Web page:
Case workers at the Refugee Advice and Casework Service (RACS), a charity offering legal support to asylum seekers, used to spend hours handwriting application forms for the tens of thousands of refugees and migrant workers who travel by boat to Australia each year.
Despite the recent increase in the number of refugees arriving on Australia’s shores, the time-consuming process of filing asylum papers had not evolved until last year, when a small group of lawyers from Gilbert + Tobin, a Sydney-based commercial law firm, set out to find a better way.
They began working with a software team at Thomson Reuters and, together, developed an automated platform to process asylum requests.
The new system no longer requires case workers to fill in three separate forms and saves approximately 45 minutes per application, says Tanya Jackson-Vaughan, executive director at RACS. Gilbert + Tobin provides the software licensing to RACS at no charge.
Gilbert + Tobin is now asking peers to share technological resources such as enterprise software licences with charities and other not-for-profit groups, which improve operations but can be prohibitively expensive.
“We have the expensive enterprise licences, which puts us in a very strong commercial position to then ask our software providers to extend their licences [for free] to civil society groups,” says Peter Dombkins, head of the firm’s legal project management.
Law firms are turning to emerging legal and regulatory technology to benefit programmes for access to justice and rule of law in the Asia Pacific region. This outreach is helping to accelerate the use of technological tools that firms say will be critical to practising the law of the future.
International firms with expertise in several jurisdictions are well positioned to offer legal support on cross-border problems created by migration and displacement. Recent geopolitical turmoil has made these a focus for pro bono teams in the Asia Pacific region. Initiatives range from helping south-east Asian migrant workers in Hong Kong to providing assistance to refugees seeking asylum.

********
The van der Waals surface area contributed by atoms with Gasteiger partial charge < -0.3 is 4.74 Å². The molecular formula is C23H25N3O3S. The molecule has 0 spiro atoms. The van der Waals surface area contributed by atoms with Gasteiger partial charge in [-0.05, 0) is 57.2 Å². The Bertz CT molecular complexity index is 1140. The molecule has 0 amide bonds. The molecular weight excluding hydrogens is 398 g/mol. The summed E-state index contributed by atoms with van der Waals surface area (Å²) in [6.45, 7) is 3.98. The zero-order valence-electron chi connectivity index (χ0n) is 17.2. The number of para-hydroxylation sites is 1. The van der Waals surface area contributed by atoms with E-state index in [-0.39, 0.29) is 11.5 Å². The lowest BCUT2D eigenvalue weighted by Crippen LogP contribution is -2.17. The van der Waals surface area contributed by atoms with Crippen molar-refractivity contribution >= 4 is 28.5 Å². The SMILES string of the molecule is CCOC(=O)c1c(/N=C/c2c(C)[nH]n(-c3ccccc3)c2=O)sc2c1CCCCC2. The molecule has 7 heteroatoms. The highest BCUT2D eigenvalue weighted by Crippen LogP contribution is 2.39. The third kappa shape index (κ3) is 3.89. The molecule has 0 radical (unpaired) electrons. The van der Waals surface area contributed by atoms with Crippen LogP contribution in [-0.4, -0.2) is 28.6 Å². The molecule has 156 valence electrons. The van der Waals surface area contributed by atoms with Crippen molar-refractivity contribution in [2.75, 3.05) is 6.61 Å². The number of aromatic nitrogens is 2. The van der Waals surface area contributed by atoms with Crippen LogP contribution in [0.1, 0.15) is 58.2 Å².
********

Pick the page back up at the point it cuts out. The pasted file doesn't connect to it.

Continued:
Offering opportunities for pro bono work helps commercial law firms sharpen their legal skills by providing ways for lawyers to engage with their wider communities. At some firms, consistent participation in volunteering can be a significant, though not decisive, factor in deciding who wins a promotion.
“[It] is great for training for juniors and gives us the opportunity to work with clients who are pursuing their own corporate responsibility goals,” says Annette Bain, pro bono counsel for Asia at DLA Piper. She notes that demonstrating a commitment to justice is increasingly required for promotion in law firms. “Most lawyers still do law because they are interested in questions of justice . . . I think lawyers continue to hold that interest but they don’t always get an opportunity.”
Some law firms have a civic mission built into their structure. Incorporated in 2010, Salvos Legal is a commercial law firm wholly owned by church and charity group the Salvation Army. Its profits are directed into sister fund Salvos Legal Humanitarian, which supports the Salvation Army’s voluntary legal work.
The social enterprise firm has inspired a number of in-house pro bono teams at Australian companies. However, it struggles against the perception that its services cannot compete with those of a traditional corporate law firm.
“Forming a law firm does not take long. The biggest challenge you face is bringing the corporate clients into the fold,” says Jane Ritchard, executive manager at Salvos Legal.
Forming a law firm does not take long. The biggest challenge you face is bringing the corporate clients into the fold
However, she says: “All of our commercial partners have been trained at big law firms so they come with experience from a top or mid-tier firm.” This includes, she adds, “experience [of]running those firms at a profit”.
Indeed, some advocates say that encouraging professional interest in widening civic access to the law is essential to the efficacy of any modern legal organisation.
“A properly functioning legal system is essential to inclusive and sustainable development,” says Christopher Stephens, general counsel for the Asian Development Bank, which has several projects aimed at achieving legal reforms across the region. When a country has a stable legal system, “that will attract [the] foreign and domestic investment that will facilitate economic activity and ultimately alleviate poverty”.
Once a sporadic, volunteer-led effort, Asian Development Bank’s Law and Policy Reform (LPR) programme now has long-term funding and many more people working on it than just a few years ago. Of the Asian Development Bank’s 75-person legal team, one-fifth are engaged in pro bono work at a given time.
“A few years ago, the [LPR] used to be a sleepy backwater without a lot of discretion and very little visibility,” says Mr Stephens. “We saw that its potential could be really exciting.”
Lawyers’ voluntary work provides great benefits for those who cannot afford access to legal services, while allowing the lawyers to develop new skills, including use of technology, while making an impact in solving problems that they care about.
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